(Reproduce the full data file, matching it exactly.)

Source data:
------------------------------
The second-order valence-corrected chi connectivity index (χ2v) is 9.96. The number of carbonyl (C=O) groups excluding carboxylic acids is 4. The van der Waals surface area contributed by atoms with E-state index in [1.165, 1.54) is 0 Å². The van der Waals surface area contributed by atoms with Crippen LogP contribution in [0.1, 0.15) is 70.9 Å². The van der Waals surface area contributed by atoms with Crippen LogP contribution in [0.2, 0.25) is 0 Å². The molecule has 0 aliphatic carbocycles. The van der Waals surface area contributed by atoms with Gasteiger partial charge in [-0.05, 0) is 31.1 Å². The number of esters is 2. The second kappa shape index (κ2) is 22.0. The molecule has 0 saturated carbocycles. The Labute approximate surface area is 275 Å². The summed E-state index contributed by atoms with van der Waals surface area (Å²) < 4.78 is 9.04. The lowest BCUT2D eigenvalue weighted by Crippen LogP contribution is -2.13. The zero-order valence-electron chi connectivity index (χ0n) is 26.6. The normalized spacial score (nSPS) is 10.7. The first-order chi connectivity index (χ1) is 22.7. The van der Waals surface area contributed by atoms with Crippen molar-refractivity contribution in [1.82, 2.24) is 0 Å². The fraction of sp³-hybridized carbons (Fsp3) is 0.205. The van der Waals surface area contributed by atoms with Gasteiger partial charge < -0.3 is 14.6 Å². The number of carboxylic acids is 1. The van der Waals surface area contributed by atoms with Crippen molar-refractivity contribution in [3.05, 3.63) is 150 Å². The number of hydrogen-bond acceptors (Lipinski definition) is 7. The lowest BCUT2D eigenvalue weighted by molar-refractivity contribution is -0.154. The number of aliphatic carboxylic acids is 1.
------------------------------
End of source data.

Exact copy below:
The second-order valence-corrected chi connectivity index (χ2v) is 9.96. The number of carbonyl (C=O) groups excluding carboxylic acids is 4. The van der Waals surface area contributed by atoms with E-state index in [1.165, 1.54) is 0 Å². The van der Waals surface area contributed by atoms with Crippen LogP contribution in [0.1, 0.15) is 70.9 Å². The van der Waals surface area contributed by atoms with Crippen LogP contribution in [0.2, 0.25) is 0 Å². The molecule has 0 aliphatic carbocycles. The van der Waals surface area contributed by atoms with Gasteiger partial charge in [-0.05, 0) is 31.1 Å². The number of esters is 2. The second kappa shape index (κ2) is 22.0. The molecule has 0 saturated carbocycles. The Labute approximate surface area is 275 Å². The summed E-state index contributed by atoms with van der Waals surface area (Å²) < 4.78 is 9.04. The lowest BCUT2D eigenvalue weighted by Crippen LogP contribution is -2.13. The zero-order valence-electron chi connectivity index (χ0n) is 26.6. The normalized spacial score (nSPS) is 10.7. The first-order chi connectivity index (χ1) is 22.7. The van der Waals surface area contributed by atoms with Crippen molar-refractivity contribution in [1.82, 2.24) is 0 Å². The fraction of sp³-hybridized carbons (Fsp3) is 0.205. The van der Waals surface area contributed by atoms with Gasteiger partial charge < -0.3 is 14.6 Å². The number of carboxylic acids is 1. The van der Waals surface area contributed by atoms with Crippen molar-refractivity contribution in [3.05, 3.63) is 150 Å². The number of hydrogen-bond acceptors (Lipinski definition) is 7. The lowest BCUT2D eigenvalue weighted by molar-refractivity contribution is -0.154. The number of aliphatic carboxylic acids is 1.